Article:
HMRC… ‘furlough fraud’ what are they looking for?

HMRC is predicted to audit thousands of small businesses to ensure furlough payment claims were legitimate and accurate.

To date, the Government has exhausted some £39.4 billion via the Coronavirus Job Replacement Scheme (CJRS). Its recorded to date that the CJRS supported more than 9.6 million workers furloughed by their employers.

HMRC estimate that between £1.75 billion and £3.5 billion could have been claimed fraudulently or by mistake to which HMRC have already begun investigating.

Although HMRC have said that they are committed to helping businesses rectify honest errors in furlough claims made in a hurry this year, it is highly likely that we will see an increase in the number of inspections it carries out.

If HMRC does deem an inspection necessary, business directors/owners will need to provide clear, accurate and up-to-date information. Requests can be made on relatively short notice, so it is recommended that employers have the information readily available and are able to provide it to HMRC in a timely manner.

Information HMRC is likely to require employers to provide may be:

  • Employee information, including personal details, calculation details, hours worked
  • Evidence of payments and claims
  • Details of any adjustments or corrections; and
  • Confirmation that everything matches the Real Time Information submitted

Most businesses have used CJRS as intended, so there’s no need to worry, but due to the nature of the scheme, it’s been opened to abuse by employers.

A ‘whistleblowing’ hotline was setup by HMRC to report any abuse or misuse of the scheme, and thousands of reports have already been made.

HMRC are most interested in the following circumstances:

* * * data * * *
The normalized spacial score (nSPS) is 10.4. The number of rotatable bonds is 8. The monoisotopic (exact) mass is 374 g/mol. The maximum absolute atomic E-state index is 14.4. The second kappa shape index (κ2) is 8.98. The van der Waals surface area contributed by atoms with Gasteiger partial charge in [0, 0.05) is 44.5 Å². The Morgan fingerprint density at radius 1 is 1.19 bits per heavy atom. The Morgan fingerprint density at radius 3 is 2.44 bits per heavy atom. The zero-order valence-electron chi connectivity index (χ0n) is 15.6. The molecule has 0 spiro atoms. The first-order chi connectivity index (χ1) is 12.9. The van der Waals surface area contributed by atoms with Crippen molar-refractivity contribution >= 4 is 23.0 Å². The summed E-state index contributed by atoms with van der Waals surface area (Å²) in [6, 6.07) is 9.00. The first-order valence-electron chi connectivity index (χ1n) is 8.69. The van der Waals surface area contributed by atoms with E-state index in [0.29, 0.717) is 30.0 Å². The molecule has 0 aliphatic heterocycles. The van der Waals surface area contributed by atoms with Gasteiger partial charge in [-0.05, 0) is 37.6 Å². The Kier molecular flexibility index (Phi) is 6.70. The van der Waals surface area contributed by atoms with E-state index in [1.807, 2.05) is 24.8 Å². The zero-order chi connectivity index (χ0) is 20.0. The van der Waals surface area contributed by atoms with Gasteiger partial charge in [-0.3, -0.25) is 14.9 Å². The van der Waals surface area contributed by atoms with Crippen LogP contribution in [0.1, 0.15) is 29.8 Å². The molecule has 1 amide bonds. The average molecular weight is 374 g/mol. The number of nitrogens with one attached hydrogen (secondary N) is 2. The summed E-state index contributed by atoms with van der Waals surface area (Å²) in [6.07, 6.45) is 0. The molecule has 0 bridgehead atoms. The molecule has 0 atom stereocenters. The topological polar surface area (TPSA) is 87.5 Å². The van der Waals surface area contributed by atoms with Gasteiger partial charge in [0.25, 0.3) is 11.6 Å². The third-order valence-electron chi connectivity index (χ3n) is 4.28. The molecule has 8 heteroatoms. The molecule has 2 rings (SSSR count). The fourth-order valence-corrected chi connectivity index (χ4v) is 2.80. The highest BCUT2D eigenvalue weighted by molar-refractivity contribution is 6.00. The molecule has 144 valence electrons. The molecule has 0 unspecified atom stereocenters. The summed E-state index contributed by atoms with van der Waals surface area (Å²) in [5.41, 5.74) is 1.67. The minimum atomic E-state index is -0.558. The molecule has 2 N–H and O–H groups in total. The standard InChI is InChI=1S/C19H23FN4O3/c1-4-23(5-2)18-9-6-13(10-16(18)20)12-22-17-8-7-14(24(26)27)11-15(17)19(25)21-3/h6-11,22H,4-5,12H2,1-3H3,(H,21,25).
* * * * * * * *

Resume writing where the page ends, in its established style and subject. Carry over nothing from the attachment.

• Employers claiming for fictitious employees
  • Employees working during the furlough period
  • Situations where circumstances changed and impacted eligibility
  • Furloughed staff returning to work earlier than expected
  • CJRS grants not paid to employees within a ‘reasonable period’

Therefore, HMRC will want to check a number of the claims made by employers during the scheme. Earlier in 2020, HMRC announced they are considering 6,749 cases of potential misuse of the CJRS.

Although, for the moment, it is predicted that only a relatively small percentage of employers will be contacted by HMRC, it is a good idea to consider now whether you would be easily able to gather the information set out above, should it be requested. For the companies that are scrutinised, the process will be an unwelcome headache at a difficult time when the focus should be on moving forward and ultimately coming back stronger.

Taking time now to bring information together is sensible, not only if HMRC do require your records but also in terms of working more efficiently as we emerge on the other side of the crisis.

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